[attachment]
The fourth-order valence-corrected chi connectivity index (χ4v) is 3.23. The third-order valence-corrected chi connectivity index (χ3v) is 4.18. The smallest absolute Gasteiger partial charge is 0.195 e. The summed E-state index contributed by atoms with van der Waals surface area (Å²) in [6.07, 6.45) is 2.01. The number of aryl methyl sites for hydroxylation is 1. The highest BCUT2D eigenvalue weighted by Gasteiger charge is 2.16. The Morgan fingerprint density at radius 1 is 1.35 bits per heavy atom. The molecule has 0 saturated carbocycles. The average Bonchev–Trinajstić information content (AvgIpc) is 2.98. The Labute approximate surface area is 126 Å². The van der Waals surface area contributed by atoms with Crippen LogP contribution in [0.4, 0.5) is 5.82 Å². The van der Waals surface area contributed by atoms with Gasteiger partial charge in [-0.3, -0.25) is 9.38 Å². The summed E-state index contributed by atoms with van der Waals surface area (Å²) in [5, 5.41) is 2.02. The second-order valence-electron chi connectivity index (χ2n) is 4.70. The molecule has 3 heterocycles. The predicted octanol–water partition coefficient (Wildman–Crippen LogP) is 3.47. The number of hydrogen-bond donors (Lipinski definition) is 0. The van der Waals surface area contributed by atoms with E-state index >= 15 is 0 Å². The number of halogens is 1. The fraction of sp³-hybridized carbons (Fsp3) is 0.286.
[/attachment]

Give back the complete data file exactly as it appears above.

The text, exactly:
The fourth-order valence-corrected chi connectivity index (χ4v) is 3.23. The third-order valence-corrected chi connectivity index (χ3v) is 4.18. The smallest absolute Gasteiger partial charge is 0.195 e. The summed E-state index contributed by atoms with van der Waals surface area (Å²) in [6.07, 6.45) is 2.01. The number of aryl methyl sites for hydroxylation is 1. The highest BCUT2D eigenvalue weighted by Gasteiger charge is 2.16. The Morgan fingerprint density at radius 1 is 1.35 bits per heavy atom. The molecule has 0 saturated carbocycles. The average Bonchev–Trinajstić information content (AvgIpc) is 2.98. The Labute approximate surface area is 126 Å². The van der Waals surface area contributed by atoms with Crippen LogP contribution in [0.4, 0.5) is 5.82 Å². The van der Waals surface area contributed by atoms with Gasteiger partial charge in [-0.3, -0.25) is 9.38 Å². The summed E-state index contributed by atoms with van der Waals surface area (Å²) in [5, 5.41) is 2.02. The second-order valence-electron chi connectivity index (χ2n) is 4.70. The molecule has 3 heterocycles. The predicted octanol–water partition coefficient (Wildman–Crippen LogP) is 3.47. The number of hydrogen-bond donors (Lipinski definition) is 0. The van der Waals surface area contributed by atoms with E-state index >= 15 is 0 Å². The number of halogens is 1. The fraction of sp³-hybridized carbons (Fsp3) is 0.286.